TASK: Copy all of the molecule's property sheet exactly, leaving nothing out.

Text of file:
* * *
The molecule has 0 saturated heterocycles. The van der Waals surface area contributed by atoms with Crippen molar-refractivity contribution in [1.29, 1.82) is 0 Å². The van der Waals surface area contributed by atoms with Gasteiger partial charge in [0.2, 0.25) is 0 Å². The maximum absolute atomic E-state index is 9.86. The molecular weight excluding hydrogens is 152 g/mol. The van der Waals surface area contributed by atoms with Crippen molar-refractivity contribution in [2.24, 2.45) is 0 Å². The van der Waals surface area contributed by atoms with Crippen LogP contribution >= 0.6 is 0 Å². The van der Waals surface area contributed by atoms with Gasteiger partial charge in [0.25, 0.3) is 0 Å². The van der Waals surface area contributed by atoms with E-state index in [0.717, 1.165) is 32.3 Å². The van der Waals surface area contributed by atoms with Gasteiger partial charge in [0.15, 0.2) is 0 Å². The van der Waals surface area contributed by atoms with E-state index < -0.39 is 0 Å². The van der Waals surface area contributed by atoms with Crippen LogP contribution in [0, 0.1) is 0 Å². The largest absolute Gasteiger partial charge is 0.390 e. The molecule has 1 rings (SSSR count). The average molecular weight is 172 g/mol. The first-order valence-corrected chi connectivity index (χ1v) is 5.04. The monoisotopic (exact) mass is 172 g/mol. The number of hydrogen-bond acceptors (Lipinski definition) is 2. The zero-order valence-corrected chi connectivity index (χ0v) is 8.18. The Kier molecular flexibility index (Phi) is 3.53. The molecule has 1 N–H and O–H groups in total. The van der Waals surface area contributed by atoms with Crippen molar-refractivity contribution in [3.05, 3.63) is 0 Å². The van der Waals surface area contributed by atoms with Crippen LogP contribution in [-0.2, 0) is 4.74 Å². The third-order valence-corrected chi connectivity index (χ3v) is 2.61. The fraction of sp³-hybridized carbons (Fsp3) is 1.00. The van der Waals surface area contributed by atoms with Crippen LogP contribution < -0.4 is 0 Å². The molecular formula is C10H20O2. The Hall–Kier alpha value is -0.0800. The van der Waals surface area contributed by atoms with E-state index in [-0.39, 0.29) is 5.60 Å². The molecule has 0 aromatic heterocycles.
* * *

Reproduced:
The molecule has 0 saturated heterocycles. The van der Waals surface area contributed by atoms with Crippen molar-refractivity contribution in [1.29, 1.82) is 0 Å². The van der Waals surface area contributed by atoms with Gasteiger partial charge in [0.2, 0.25) is 0 Å². The maximum absolute atomic E-state index is 9.86. The molecular weight excluding hydrogens is 152 g/mol. The van der Waals surface area contributed by atoms with Crippen molar-refractivity contribution in [2.24, 2.45) is 0 Å². The van der Waals surface area contributed by atoms with Crippen LogP contribution >= 0.6 is 0 Å². The van der Waals surface area contributed by atoms with Gasteiger partial charge in [0.25, 0.3) is 0 Å². The van der Waals surface area contributed by atoms with E-state index in [0.717, 1.165) is 32.3 Å². The van der Waals surface area contributed by atoms with Gasteiger partial charge in [0.15, 0.2) is 0 Å². The van der Waals surface area contributed by atoms with E-state index < -0.39 is 0 Å². The van der Waals surface area contributed by atoms with Crippen LogP contribution in [0, 0.1) is 0 Å². The largest absolute Gasteiger partial charge is 0.390 e. The molecule has 1 rings (SSSR count). The average molecular weight is 172 g/mol. The first-order valence-corrected chi connectivity index (χ1v) is 5.04. The monoisotopic (exact) mass is 172 g/mol. The number of hydrogen-bond acceptors (Lipinski definition) is 2. The zero-order valence-corrected chi connectivity index (χ0v) is 8.18. The Kier molecular flexibility index (Phi) is 3.53. The molecule has 1 N–H and O–H groups in total. The van der Waals surface area contributed by atoms with Crippen molar-refractivity contribution in [3.05, 3.63) is 0 Å². The van der Waals surface area contributed by atoms with Crippen LogP contribution in [-0.2, 0) is 4.74 Å². The third-order valence-corrected chi connectivity index (χ3v) is 2.61. The fraction of sp³-hybridized carbons (Fsp3) is 1.00. The van der Waals surface area contributed by atoms with Crippen LogP contribution < -0.4 is 0 Å². The molecular formula is C10H20O2. The Hall–Kier alpha value is -0.0800. The van der Waals surface area contributed by atoms with E-state index in [-0.39, 0.29) is 5.60 Å². The molecule has 0 aromatic heterocycles.